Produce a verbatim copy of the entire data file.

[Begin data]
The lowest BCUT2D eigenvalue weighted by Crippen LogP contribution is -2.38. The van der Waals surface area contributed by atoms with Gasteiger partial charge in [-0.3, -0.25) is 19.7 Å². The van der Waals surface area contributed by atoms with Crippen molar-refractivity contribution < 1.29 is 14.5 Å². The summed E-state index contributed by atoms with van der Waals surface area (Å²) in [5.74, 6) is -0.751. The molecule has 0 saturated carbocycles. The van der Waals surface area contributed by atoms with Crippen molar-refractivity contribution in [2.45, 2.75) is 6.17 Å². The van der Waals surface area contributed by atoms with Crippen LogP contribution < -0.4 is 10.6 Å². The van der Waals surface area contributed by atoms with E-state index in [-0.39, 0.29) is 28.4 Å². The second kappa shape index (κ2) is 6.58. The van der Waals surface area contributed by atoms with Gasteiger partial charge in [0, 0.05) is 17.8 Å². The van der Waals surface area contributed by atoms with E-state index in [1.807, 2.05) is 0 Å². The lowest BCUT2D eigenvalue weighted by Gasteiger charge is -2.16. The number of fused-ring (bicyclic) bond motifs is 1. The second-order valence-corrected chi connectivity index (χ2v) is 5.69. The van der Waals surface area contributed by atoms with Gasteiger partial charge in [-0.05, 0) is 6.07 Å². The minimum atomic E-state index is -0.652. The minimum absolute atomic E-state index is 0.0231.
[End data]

The lowest BCUT2D eigenvalue weighted by Crippen LogP contribution is -2.38. The van der Waals surface area contributed by atoms with Gasteiger partial charge in [-0.3, -0.25) is 19.7 Å². The van der Waals surface area contributed by atoms with Crippen molar-refractivity contribution < 1.29 is 14.5 Å². The summed E-state index contributed by atoms with van der Waals surface area (Å²) in [5.74, 6) is -0.751. The molecule has 0 saturated carbocycles. The van der Waals surface area contributed by atoms with Crippen molar-refractivity contribution in [2.45, 2.75) is 6.17 Å². The van der Waals surface area contributed by atoms with Crippen LogP contribution < -0.4 is 10.6 Å². The van der Waals surface area contributed by atoms with E-state index in [-0.39, 0.29) is 28.4 Å². The second kappa shape index (κ2) is 6.58. The van der Waals surface area contributed by atoms with Gasteiger partial charge in [0, 0.05) is 17.8 Å². The van der Waals surface area contributed by atoms with E-state index in [1.807, 2.05) is 0 Å². The lowest BCUT2D eigenvalue weighted by Gasteiger charge is -2.16. The number of fused-ring (bicyclic) bond motifs is 1. The second-order valence-corrected chi connectivity index (χ2v) is 5.69. The van der Waals surface area contributed by atoms with Gasteiger partial charge in [-0.05, 0) is 6.07 Å². The minimum atomic E-state index is -0.652. The minimum absolute atomic E-state index is 0.0231.